Youth Engagement in 2012: Subverting the Standard
by Reem Abdou | Swarthmore College
Youth engagement must be sincere. It must be earnest, but not too eager; enthusiastic, but not ostentatious; comprehensible, but not elementary.
In order for Barack Obama’s, Mitt Romney’s, or whoever’s youth engagement effort to work, they must seriously consider the impact such a critical segment of the population can have on election outcomes. The effort must consider that campaign promises, in order to be believed, must be thoughtful and genuine. It must understand pandering to a particular demographic is a transparent ploy, and that what we – the youth – really want to see are unaffected candidates who have a candid, yet reassuring, vision of the country, were they to lead it.
Successful youth engagement efforts are not about capitalist-crusading merchandising schemes that throw condensed slogans on car bumpers and pins on backpacks. They’re not about otherworldly assurances, pledges that the next generation will work as janitors on the moon or that the way to combat illegal immigration is a perverse variation of self-incrimination.
Successful youth engagement efforts are about honesty. They’re about recognizing and honoring the voice of a population that holds the power and potential to overturn the centuries of injustice, dependency and ineffectiveness that our political system breeds.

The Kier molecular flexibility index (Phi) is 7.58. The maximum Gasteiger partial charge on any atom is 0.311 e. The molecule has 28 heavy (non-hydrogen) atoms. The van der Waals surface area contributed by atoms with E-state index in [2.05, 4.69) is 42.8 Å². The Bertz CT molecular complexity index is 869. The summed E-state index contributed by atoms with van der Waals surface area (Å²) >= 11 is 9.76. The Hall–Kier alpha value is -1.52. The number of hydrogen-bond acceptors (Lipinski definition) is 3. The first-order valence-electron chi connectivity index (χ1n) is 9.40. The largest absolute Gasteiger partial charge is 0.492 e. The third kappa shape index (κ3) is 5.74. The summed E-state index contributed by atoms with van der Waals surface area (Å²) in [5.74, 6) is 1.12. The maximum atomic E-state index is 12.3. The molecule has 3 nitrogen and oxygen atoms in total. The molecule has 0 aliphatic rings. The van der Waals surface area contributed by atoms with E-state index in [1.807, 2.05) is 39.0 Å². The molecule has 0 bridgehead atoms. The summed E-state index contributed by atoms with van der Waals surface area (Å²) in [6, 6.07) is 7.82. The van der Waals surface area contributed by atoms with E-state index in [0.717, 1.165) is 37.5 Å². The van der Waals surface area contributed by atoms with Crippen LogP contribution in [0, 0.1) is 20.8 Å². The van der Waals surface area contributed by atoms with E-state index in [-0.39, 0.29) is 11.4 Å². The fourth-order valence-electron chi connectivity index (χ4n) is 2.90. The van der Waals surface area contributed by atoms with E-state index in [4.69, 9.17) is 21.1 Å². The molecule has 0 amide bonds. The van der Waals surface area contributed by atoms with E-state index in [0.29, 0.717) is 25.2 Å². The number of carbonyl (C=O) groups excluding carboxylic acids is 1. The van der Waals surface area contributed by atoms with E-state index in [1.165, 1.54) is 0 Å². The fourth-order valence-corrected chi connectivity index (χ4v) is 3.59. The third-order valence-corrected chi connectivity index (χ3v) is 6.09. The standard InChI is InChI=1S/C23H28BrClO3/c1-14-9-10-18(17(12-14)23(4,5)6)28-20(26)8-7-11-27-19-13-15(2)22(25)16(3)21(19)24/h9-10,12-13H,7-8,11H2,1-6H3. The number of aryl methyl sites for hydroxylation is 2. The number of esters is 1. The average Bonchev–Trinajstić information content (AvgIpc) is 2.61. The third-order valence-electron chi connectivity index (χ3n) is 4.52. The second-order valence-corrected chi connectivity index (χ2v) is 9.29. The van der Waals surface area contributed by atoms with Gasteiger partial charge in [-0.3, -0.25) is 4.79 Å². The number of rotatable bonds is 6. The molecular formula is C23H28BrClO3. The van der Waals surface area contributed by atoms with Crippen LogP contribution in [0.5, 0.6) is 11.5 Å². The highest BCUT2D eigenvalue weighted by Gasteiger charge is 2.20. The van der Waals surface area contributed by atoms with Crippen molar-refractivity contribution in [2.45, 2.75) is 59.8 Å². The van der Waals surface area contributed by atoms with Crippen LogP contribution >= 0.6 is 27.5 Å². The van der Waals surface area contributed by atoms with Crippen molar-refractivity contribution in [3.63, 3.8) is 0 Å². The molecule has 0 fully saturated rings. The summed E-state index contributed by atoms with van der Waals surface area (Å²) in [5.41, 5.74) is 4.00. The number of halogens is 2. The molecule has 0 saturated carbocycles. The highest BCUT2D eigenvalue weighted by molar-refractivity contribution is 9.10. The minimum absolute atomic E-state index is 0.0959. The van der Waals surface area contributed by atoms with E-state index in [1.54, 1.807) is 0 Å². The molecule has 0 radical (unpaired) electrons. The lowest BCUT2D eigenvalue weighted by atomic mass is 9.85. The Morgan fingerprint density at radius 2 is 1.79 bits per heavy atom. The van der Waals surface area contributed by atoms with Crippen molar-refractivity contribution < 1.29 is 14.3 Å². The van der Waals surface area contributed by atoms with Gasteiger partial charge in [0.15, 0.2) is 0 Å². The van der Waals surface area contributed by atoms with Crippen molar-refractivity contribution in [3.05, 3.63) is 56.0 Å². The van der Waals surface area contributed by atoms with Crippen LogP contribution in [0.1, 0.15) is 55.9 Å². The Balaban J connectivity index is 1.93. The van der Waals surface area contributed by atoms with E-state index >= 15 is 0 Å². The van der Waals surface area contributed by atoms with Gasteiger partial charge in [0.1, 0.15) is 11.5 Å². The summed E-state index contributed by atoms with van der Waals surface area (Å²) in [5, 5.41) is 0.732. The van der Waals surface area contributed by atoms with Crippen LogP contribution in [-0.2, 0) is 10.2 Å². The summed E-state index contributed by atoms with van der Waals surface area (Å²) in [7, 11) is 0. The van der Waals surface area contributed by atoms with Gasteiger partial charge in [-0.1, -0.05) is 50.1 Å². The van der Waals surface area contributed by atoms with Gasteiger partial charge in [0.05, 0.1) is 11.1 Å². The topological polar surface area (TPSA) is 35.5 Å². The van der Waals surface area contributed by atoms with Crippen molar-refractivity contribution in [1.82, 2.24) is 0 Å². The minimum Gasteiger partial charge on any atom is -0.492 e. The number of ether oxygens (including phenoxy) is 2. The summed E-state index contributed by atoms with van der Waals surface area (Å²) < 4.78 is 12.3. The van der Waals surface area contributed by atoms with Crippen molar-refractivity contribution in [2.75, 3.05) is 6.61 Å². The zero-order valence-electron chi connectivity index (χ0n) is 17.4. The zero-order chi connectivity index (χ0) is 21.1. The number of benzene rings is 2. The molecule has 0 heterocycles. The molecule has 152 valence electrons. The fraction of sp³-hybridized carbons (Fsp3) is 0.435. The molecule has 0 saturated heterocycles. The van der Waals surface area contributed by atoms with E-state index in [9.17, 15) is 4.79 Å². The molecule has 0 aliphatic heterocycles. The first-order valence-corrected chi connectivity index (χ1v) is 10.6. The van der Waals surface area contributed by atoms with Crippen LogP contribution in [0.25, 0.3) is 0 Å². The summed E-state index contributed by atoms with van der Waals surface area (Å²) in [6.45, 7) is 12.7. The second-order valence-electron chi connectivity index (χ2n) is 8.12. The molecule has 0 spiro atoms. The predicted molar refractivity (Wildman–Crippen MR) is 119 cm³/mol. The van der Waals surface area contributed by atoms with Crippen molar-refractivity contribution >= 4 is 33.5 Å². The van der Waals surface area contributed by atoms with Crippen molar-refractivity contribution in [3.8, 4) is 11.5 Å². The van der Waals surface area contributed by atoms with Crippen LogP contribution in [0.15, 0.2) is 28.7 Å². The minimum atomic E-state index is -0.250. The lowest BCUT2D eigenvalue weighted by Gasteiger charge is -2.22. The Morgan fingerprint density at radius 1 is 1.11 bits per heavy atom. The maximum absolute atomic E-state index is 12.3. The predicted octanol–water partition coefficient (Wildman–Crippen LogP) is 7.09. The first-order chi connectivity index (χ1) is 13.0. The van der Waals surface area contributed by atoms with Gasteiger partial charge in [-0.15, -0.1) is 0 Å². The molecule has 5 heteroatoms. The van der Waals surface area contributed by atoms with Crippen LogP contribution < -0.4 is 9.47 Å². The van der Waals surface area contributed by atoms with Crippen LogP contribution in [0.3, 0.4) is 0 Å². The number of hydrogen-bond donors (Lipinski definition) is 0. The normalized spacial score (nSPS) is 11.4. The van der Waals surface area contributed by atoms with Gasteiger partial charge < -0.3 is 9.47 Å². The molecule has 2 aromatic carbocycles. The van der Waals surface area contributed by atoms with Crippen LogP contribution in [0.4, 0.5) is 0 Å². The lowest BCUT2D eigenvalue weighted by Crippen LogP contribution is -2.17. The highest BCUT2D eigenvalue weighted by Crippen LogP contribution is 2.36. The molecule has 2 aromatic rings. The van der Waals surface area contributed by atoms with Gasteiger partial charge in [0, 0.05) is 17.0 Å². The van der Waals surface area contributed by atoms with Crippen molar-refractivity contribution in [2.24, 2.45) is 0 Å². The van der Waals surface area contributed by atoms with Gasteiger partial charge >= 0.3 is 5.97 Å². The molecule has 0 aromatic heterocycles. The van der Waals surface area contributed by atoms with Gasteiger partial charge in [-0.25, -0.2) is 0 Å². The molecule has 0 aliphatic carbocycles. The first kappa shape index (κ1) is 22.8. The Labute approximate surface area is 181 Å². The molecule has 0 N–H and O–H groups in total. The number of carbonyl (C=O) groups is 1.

That means in order for Obama, Romney, or whomever to garner decisive support from this country’s youth, “engagement” must take on an alternate meaning. For candidates and voters alike, it must mean involving the electorate in meaningful and consequential dialogue. It’s not just for votes, but for the sake of free and open exchange of ideas.
Politicians often like to throw around the intimation that most of our country’s citizens do not comprise an educated populace. Therefore, decisions must be made at the bureaucratic level, since the potential for pernicious influences is great once “dumb people” participate in the conversation. But here’s the thing: today’s youth do comprise an educated populace. In fact, today’s youth are, by and large, THE educated populace. Obama recognized this in 2008 and would do well to recognize it in 2012.
I will vote for the first time at the end of this year, along with some 8 million new registered voters between the ages of 18 and 21. I realize this is the most direct way of representation and my vote is not negligible when all is said and done. I’m also aware of the way current candidates have spoken to me — or rather, at me — in these past several months. I realize that, to them, I might just be another vote, just another percentage point in the polls, but I know their possible presidency, their power, is dependent on every single one of those percentage points.
Their debates, their speeches, their “visions for the future and beyond” amount to nothing without these eight million votes, so they must engage me in order to win. They must ask me to join the conversation, to offer my thoughts, to think of my future. They must begin to realize, as I have, that my contribution to the political realm is not only vital, but inevitable.Reem is a sophomore at Swarthmore College where she is also the Opinions Editor for The Phoenix. She is from Fort Lee, New Jersey.